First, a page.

Accept credit cards to speed up cash flow
You don’t have to be a retail store to accept credit cards from your customers. A wide variety of businesses can benefit from this facility & instead of waiting 30 days or more to collect payment you can get paid in 2 or 3 days by asking them to pay you with a credit card instead of having you bill them. You’ll have to pay a percentage of each sale to the credit card company, and possibly a monthly fee, but those expenses may be negligible when you consider the time and money you’ll save by not having to send out monthly statements. This is a win-win arrangement. The customer can still string out payments, but you’re not on the end of the string! An added bonus: speeding up cash flow can help you speed up payments to your creditors, which may lower or eliminate interest payments that you make to the bank.
Accept electronic payments
Don’t limit the forms of payment you accept to the traditional ones. There are numerous forms of electronic payment systems that businesses and individuals use today and which you should accept. These include ACH payments (for business accounts), PayPal, and mobile payments.
Shift your receivables to a finance company
If your customers don’t like to pay bills for your type of product or service with a credit card, or if the amount is too large for them to feel comfortable charging, look for finance companies that will offer loans to your customers. Again you get paid now, the customer gets to string out payments, and you don’t have to go to the trouble of sending out monthly statements.
Get some or all of your money up front
This is especially suited to the building industry, so don’t spend weeks or months working without pay. When you negotiate deals, plan to get at least a third of the money up front if you are working on a long-term project. If possible, spread the remaining payments so you cover all your ongoing expenses across the duration of the project.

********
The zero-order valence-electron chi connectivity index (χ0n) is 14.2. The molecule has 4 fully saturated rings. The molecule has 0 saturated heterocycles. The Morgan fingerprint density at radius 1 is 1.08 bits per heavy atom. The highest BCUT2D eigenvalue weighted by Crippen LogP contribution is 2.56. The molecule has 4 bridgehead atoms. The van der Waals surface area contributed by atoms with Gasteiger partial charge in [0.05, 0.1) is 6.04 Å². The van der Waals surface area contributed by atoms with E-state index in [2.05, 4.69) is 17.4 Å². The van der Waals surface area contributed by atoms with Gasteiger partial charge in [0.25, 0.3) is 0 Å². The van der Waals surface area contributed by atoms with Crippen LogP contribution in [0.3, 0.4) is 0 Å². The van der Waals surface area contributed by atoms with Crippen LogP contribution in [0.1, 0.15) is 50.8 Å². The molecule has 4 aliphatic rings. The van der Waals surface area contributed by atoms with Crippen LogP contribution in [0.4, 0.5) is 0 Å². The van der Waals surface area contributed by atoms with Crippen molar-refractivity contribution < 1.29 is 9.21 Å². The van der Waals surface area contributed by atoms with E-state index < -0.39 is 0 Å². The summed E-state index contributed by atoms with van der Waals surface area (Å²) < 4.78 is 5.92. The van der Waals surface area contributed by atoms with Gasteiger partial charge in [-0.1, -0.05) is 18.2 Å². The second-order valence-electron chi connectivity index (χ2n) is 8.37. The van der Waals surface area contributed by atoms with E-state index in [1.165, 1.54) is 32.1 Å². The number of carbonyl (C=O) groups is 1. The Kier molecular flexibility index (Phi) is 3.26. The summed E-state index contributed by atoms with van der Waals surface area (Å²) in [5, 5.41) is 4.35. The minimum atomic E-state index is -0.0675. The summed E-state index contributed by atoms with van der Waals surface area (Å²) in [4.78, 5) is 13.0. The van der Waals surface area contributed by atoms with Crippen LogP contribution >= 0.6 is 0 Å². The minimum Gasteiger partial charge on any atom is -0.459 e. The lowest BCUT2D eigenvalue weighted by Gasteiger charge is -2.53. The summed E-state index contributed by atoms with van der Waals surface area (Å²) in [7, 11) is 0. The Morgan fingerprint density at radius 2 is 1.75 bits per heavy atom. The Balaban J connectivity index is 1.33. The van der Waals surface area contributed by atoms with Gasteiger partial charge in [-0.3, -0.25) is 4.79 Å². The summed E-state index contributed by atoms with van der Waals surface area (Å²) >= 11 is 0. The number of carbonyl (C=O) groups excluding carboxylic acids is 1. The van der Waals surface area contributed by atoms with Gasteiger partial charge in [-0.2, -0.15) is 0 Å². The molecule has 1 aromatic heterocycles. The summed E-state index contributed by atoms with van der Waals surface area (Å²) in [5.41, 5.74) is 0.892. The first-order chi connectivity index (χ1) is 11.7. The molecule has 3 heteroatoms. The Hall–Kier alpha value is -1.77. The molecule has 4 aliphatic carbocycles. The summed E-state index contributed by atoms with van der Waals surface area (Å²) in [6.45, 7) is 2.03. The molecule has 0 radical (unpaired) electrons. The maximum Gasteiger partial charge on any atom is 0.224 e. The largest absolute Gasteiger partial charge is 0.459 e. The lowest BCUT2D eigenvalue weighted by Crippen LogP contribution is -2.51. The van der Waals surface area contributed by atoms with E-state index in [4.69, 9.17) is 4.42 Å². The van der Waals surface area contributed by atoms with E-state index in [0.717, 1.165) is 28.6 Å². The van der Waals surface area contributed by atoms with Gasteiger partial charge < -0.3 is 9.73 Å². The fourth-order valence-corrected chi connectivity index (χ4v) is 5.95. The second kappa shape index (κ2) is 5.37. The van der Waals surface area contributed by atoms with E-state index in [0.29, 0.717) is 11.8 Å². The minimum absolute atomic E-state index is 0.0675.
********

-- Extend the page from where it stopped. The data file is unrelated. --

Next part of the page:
If you don’t know your customer and it would be difficult to collect if they didn’t pay or if they never came to pick up work they ordered, insist on payment in advance. That way you don’t have a collection problem.
Check credit ratings before the sale
One of the best ways to avoid collection problems after a sale is to make sure the customer is credit worthy before the sale. Take the time and spend the money to do credit checks on new customers. If the credit check makes the customer look risky, ask to be paid upfront in cash.
Listen to the buzz within your industry too! If you are unsure of the credit-worthiness of a business, try to find others who have sold to the same businesses. Ask is they have had any trouble collecting, and if they have, don’t make the sale.
Catch credit problems early
Keep an eye on unpaid accounts from existing customers. Don’t wait until they are 6 months behind in payment to try to collect. Send out late notices if you haven’t received payment by the next billing cycle. If a company who has normally paid on time still doesn’t pay, call to find out if there is any problem with their order or with the service you are providing. If they say no, ask when you can expect payment. Fair is fair.